Devanney Haruta, a Ph.D. student at the prestigious Brown University (Rhode Island, USA), has embarked on a project seeking to answer the questions, “What makes a musical instrument ‘alive’ or ‘dead?”, and “What kind of sounds have value in the world of music?”.
At the centre of the project is an unwanted Baldwin piano. It was placed in a wooded area just outside the faculty’s Orwig Music Building on February 17th, 2023. Here the piano will remain, exposed to the elements, until Haruta graduates in 2026.
Haruta’s master’s degree was at Wesleyan University (Connecticut), and her thesis examined various case studies in which pianos were damaged or destroyed in the name of art. Haruta cites composer and musician Ross Bolleter as the prime inspiration for this degree.
Bolleter set up the world’s first Ruined Piano Sanctuary in Australia in 2005 (see WPN article). He previously founded the World Association of Ruined Piano Studies (WARPS), wrote a book entitled The Well Weathered Piano, and has recorded several albums including Night Kitchen: An Hour of Ruined Pianos.
Now, as part of her Ph.D. at Brown, Haruta has been given the opportunity to run her own physical study. Haruta wants to establish how a piano deteriorates over time, and at what point it is no longer musically valid. To this end, she is meticulously documenting the physical decline of an acoustic piano, and the thoughts, reactions and creative ideas of those using the instrument.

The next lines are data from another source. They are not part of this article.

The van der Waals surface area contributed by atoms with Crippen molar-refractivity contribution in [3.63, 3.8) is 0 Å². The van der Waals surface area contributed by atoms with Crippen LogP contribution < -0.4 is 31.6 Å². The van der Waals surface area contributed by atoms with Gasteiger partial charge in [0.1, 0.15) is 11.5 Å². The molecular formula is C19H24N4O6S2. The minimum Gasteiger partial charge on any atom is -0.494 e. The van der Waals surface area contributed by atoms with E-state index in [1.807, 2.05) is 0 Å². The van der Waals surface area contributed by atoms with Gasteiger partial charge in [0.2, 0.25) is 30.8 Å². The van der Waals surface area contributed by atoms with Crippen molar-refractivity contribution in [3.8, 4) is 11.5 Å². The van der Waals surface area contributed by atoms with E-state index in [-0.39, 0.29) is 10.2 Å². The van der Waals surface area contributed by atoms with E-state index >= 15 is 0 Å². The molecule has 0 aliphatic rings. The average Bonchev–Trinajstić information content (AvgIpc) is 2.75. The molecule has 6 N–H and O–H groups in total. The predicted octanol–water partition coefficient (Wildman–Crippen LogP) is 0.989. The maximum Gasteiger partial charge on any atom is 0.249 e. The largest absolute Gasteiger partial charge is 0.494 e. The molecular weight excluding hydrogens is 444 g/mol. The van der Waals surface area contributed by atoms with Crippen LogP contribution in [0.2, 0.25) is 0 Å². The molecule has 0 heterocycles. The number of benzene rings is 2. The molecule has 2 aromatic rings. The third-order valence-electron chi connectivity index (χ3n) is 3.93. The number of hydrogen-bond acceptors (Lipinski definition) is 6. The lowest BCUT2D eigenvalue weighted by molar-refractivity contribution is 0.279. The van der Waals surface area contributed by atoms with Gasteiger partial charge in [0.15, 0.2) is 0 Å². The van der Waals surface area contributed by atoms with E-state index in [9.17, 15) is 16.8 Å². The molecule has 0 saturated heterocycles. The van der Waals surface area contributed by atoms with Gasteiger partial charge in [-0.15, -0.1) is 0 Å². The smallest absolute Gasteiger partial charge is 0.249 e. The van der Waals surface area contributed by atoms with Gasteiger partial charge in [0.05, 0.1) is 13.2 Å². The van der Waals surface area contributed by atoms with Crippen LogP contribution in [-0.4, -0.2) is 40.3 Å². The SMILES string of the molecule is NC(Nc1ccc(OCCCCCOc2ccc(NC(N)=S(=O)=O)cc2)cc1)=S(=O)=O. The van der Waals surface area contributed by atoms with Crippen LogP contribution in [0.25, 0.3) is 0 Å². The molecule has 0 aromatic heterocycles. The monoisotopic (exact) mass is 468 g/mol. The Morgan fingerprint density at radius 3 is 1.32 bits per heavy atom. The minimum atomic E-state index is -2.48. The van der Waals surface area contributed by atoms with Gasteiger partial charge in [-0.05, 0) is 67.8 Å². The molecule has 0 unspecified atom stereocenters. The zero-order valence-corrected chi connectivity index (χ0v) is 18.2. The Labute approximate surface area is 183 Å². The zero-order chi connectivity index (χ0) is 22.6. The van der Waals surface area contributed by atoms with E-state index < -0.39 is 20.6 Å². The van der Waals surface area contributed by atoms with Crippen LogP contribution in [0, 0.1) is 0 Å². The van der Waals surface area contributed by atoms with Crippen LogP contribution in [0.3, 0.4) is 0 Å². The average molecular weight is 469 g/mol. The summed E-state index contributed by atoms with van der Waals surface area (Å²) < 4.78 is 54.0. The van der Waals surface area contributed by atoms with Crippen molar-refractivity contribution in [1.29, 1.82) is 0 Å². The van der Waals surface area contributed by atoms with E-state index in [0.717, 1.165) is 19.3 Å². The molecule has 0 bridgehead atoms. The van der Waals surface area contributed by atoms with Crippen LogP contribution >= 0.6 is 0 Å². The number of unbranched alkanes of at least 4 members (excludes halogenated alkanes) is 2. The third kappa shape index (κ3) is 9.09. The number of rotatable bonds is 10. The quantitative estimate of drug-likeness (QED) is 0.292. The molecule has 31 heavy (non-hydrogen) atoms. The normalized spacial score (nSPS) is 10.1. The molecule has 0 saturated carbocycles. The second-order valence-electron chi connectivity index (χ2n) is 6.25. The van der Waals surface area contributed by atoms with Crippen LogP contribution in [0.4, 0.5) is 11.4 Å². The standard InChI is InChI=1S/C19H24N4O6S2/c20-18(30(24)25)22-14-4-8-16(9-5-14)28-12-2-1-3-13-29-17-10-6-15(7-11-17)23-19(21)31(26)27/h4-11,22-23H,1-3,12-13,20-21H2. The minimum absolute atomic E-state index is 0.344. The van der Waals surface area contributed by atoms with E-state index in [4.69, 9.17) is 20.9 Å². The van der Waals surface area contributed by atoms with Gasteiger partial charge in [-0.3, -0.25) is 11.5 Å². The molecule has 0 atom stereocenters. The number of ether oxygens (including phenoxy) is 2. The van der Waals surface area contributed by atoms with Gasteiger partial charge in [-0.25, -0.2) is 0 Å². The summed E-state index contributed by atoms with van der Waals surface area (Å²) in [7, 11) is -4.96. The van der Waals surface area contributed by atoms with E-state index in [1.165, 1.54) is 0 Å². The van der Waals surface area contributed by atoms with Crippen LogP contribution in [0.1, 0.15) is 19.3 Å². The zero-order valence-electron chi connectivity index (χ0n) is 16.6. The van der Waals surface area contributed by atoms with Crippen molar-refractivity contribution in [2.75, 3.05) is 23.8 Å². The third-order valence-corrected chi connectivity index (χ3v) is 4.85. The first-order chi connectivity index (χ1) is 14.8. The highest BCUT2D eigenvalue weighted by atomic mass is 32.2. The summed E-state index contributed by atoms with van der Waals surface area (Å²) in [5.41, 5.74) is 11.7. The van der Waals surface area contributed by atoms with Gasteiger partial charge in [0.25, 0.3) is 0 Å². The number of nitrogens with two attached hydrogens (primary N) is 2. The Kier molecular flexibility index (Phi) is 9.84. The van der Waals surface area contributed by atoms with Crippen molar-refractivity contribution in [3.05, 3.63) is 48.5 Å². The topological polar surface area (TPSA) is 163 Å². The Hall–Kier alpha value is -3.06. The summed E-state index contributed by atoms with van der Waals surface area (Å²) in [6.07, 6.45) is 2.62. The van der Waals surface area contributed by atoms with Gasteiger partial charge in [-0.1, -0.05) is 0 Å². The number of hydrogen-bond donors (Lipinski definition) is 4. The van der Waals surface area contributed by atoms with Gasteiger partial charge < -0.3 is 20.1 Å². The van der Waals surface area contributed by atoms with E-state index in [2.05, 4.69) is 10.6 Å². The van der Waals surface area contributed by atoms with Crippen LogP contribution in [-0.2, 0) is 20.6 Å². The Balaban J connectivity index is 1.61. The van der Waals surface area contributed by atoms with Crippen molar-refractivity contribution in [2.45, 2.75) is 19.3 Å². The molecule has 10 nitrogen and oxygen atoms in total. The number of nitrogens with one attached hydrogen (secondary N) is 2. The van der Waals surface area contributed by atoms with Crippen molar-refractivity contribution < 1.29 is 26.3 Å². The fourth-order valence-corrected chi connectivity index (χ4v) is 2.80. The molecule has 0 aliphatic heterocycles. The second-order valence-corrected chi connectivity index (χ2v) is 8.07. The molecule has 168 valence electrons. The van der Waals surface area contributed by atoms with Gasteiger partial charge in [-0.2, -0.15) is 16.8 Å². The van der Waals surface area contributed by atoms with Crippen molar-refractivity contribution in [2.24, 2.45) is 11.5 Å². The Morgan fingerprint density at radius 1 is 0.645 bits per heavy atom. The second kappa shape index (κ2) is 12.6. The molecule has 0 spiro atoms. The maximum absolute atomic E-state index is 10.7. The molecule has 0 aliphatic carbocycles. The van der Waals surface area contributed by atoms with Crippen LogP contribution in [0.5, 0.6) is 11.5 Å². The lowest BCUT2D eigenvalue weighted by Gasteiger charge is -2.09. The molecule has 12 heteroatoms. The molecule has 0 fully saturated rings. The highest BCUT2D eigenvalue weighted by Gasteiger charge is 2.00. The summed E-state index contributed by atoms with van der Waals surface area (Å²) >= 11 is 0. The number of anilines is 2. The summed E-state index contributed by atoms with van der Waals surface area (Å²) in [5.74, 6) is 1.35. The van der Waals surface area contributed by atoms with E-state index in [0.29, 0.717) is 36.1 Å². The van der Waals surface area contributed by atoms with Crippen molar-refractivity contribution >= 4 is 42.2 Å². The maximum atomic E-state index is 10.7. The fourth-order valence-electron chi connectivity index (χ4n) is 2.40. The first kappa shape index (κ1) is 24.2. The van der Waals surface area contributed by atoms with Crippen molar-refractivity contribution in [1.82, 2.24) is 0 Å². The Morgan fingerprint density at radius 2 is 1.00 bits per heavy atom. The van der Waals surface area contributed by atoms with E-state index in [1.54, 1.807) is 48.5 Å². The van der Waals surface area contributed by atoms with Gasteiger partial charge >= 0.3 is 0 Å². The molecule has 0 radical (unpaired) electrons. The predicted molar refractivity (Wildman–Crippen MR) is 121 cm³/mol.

The piano itself is an old Baldwin grand piano belonging to the faculty, but it was surplus to requirements and destined for the dump!
The project is known as “Piano (de)composition”, and Haruta is actively encouraging people to play and interact with the piano as it rots. She hopes that as the piano decays students will be inspired to find new ways to create musical sounds from the instrument.
The piano has now been in situ for some 9 months. The Rhode Island weather varies wildly, and so far the piano has endured snowstorms, rain, hail, record-high temperatures and flooding. It has received much attention from passers-by, students, and even squirrels. And as the images show it has deteriorated considerably.
“Every day you go out, it’s a different instrument. That one note that was stuck one time might not be stuck the next day. It has this unpredictability that I think makes it very exciting and lively to engage with.””The more people interact with it, the more it takes on its own sort of afterlife.”Devanney Haruta (2023).
More photos illustrating the decay of the instrument along with various videos showing how people are using the piano as it decomposes are published on the “Piano de(composition)” archive webpage.
It’s not dead yet.